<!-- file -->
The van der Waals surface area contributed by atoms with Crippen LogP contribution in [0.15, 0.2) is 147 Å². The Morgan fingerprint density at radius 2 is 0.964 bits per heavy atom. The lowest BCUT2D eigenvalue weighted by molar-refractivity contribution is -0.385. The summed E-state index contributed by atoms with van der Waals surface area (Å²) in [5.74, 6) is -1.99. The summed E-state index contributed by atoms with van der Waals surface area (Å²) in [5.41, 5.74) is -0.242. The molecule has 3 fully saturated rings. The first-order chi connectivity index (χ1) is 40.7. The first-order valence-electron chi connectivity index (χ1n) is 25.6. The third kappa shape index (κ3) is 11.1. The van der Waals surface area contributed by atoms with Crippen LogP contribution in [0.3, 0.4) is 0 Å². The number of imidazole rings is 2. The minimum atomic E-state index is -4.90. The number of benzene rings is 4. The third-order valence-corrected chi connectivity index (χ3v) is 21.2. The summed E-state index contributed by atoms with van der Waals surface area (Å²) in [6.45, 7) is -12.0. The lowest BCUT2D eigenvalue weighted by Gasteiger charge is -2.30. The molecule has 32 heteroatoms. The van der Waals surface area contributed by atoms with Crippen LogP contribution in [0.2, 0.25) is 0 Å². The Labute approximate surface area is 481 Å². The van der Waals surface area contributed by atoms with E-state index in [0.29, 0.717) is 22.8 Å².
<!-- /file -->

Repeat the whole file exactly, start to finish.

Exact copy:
The van der Waals surface area contributed by atoms with Crippen LogP contribution in [0.15, 0.2) is 147 Å². The Morgan fingerprint density at radius 2 is 0.964 bits per heavy atom. The lowest BCUT2D eigenvalue weighted by molar-refractivity contribution is -0.385. The summed E-state index contributed by atoms with van der Waals surface area (Å²) in [5.74, 6) is -1.99. The summed E-state index contributed by atoms with van der Waals surface area (Å²) in [5.41, 5.74) is -0.242. The molecule has 3 fully saturated rings. The first-order chi connectivity index (χ1) is 40.7. The first-order valence-electron chi connectivity index (χ1n) is 25.6. The third kappa shape index (κ3) is 11.1. The van der Waals surface area contributed by atoms with Crippen LogP contribution in [0.3, 0.4) is 0 Å². The number of imidazole rings is 2. The minimum atomic E-state index is -4.90. The number of benzene rings is 4. The third-order valence-corrected chi connectivity index (χ3v) is 21.2. The summed E-state index contributed by atoms with van der Waals surface area (Å²) in [6.45, 7) is -12.0. The lowest BCUT2D eigenvalue weighted by Gasteiger charge is -2.30. The molecule has 32 heteroatoms. The van der Waals surface area contributed by atoms with Crippen LogP contribution in [0.2, 0.25) is 0 Å². The Labute approximate surface area is 481 Å². The van der Waals surface area contributed by atoms with E-state index in [0.29, 0.717) is 22.8 Å².